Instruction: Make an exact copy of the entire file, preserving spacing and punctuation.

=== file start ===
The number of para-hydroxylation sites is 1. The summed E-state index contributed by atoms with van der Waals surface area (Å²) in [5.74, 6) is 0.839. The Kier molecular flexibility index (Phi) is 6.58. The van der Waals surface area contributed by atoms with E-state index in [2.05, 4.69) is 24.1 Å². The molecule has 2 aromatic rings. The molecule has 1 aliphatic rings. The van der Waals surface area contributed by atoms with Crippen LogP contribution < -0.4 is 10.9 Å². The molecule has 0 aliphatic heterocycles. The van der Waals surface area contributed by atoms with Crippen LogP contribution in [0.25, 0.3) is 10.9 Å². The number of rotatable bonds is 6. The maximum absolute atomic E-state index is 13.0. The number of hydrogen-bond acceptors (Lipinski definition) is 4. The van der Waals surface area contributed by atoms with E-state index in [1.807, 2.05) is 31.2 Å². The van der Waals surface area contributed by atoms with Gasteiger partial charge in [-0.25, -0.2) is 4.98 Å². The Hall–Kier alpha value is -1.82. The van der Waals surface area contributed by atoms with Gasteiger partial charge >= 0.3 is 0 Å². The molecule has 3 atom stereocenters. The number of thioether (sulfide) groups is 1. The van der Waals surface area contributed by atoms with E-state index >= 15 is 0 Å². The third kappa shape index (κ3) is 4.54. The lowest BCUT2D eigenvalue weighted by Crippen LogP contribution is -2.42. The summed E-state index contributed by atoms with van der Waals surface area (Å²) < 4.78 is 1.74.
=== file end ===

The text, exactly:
The number of para-hydroxylation sites is 1. The summed E-state index contributed by atoms with van der Waals surface area (Å²) in [5.74, 6) is 0.839. The Kier molecular flexibility index (Phi) is 6.58. The van der Waals surface area contributed by atoms with E-state index in [2.05, 4.69) is 24.1 Å². The molecule has 2 aromatic rings. The molecule has 1 aliphatic rings. The van der Waals surface area contributed by atoms with Crippen LogP contribution < -0.4 is 10.9 Å². The molecule has 0 aliphatic heterocycles. The van der Waals surface area contributed by atoms with Crippen LogP contribution in [0.25, 0.3) is 10.9 Å². The number of rotatable bonds is 6. The maximum absolute atomic E-state index is 13.0. The number of hydrogen-bond acceptors (Lipinski definition) is 4. The van der Waals surface area contributed by atoms with E-state index in [1.807, 2.05) is 31.2 Å². The van der Waals surface area contributed by atoms with Gasteiger partial charge in [-0.25, -0.2) is 4.98 Å². The Hall–Kier alpha value is -1.82. The van der Waals surface area contributed by atoms with Gasteiger partial charge >= 0.3 is 0 Å². The molecule has 3 atom stereocenters. The number of thioether (sulfide) groups is 1. The van der Waals surface area contributed by atoms with E-state index >= 15 is 0 Å². The third kappa shape index (κ3) is 4.54. The lowest BCUT2D eigenvalue weighted by Crippen LogP contribution is -2.42. The summed E-state index contributed by atoms with van der Waals surface area (Å²) < 4.78 is 1.74.